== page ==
B

]]>hi dee93

It cannot be the same as the other question because the logic statements are different.

Let's go back to first principles.

pq' means p is true and not q is true (or q is false)

A karnaugh map is a way of showing a logic expression diagrammatically. It does a similar job to the venn diagrams I did earlier but copes better when the number of variables goes up.

In the boxes you can put expressions like pq'r or use 0 for false an d 1 for true (101 for this case) or express the logic in words: p true, q false, r true. Below I've taken the earlier diagram and added more labels to show what each box means.

The problem you are trying to do is abc + ac

I would write that as (a AND b AND c) OR (a AND c)

abc is a single box as it represents the case where all three are true.

ac means that a AND c are both true but b can be either. Because of this it will take two boxes.

But that does not mean that you will end up with three boxes shaded because one box is repeated.

Hope that helps.

Bob

i've attempted to do it but unable to draw diagrams on here can you work it out so i can confirm mine is correct?

]]>It cannot be the same as the other question because the logic statements are different.

Let's go back to first principles.

pq' means p is true and not q is true (or q is false)

A karnaugh map is a way of showing a logic expression diagrammatically. It does a similar job to the venn diagrams I did earlier but copes better when the number of variables goes up.

In the boxes you can put expressions like pq'r or use 0 for false an d 1 for true (101 for this case) or express the logic in words: p true, q false, r true. Below I've taken the earlier diagram and added more labels to show what each box means.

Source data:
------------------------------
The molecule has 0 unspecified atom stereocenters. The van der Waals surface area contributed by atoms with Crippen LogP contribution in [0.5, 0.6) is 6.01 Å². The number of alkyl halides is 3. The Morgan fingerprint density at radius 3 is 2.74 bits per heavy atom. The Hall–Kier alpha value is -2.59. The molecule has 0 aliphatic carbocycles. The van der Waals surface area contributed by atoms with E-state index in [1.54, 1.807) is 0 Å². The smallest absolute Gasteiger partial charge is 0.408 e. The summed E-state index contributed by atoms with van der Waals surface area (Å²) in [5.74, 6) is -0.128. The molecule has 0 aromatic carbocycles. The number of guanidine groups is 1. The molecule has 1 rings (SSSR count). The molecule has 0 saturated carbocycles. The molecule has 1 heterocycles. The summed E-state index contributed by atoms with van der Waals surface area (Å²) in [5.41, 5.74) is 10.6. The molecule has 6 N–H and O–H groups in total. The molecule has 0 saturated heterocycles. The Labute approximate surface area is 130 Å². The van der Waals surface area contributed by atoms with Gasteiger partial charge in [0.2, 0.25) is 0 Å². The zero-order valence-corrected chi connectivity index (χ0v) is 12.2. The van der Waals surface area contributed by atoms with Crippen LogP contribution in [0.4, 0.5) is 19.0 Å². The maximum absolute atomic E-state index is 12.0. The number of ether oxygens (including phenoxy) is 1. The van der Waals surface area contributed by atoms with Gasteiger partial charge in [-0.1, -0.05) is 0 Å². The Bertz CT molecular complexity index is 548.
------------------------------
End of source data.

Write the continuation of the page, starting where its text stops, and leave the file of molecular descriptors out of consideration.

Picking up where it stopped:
The problem you are trying to do is abc + ac

I would write that as (a AND b AND c) OR (a AND c)

abc is a single box as it represents the case where all three are true.

ac means that a AND c are both true but b can be either. Because of this it will take two boxes.

But that does not mean that you will end up with three boxes shaded because one box is repeated.

Hope that helps.

Bob

]]>see diagram

Then decide which boxes to shade

Bob

2 on far right,and 1 on botton left same as post #17?

]]>Then decide which boxes to shade

Bob

]]>and where will you put c ?

Look at post 17

Bob

some where in the boxes?

]]>Look at post 17

Bob

]]>Try it yourself and I'll help out if you get stuck. (after all, I need to know that I've successfully taught you something )

Step 1: Make a set of boxes for three variables. What goes across the top and what down the side?

Bob

a on top b on side?

]]>Step 1: Make a set of boxes for three variables. What goes across the top and what down the side?

Bob

]]>?? Did you look at all my recent posts?

Bob

yes but i think you missed one out. abc + ac if you could also simplify that in its dnf form using the map like you have done the others?

]]>Bob

]]>3 variable case:

(b) pq + p'q'r

You have to squeeze up the pq bits to one line.

in the first part of the diagram pq is the green region (two boxes) and p'q'r is the red box.

The DNF version is shown on the right.

Hope that sorts it our for you. I'll leave you to do the third one yourself. Good luck.

Bob

brilliant if you could do the same for the other 2 dnf expressions that would be great

]]>(b) pq + p'q'r

You have to squeeze up the pq bits to one line.

in the first part of the diagram pq is the green region (two boxes) and p'q'r is the red box.

The DNF version is shown on the right.

Hope that sorts it our for you. I'll leave you to do the third one yourself. Good luck.

Bob

]]>(a) p'q' + q

Diagram shows the p'q' box in a yucky yellow colour (if p' and q' are both 1s then p and q are zeros) and all the boxes for q in green.

then I've identified in the second part the three boxes in DNF form.

Now to sort out three variables.

Bob

]]>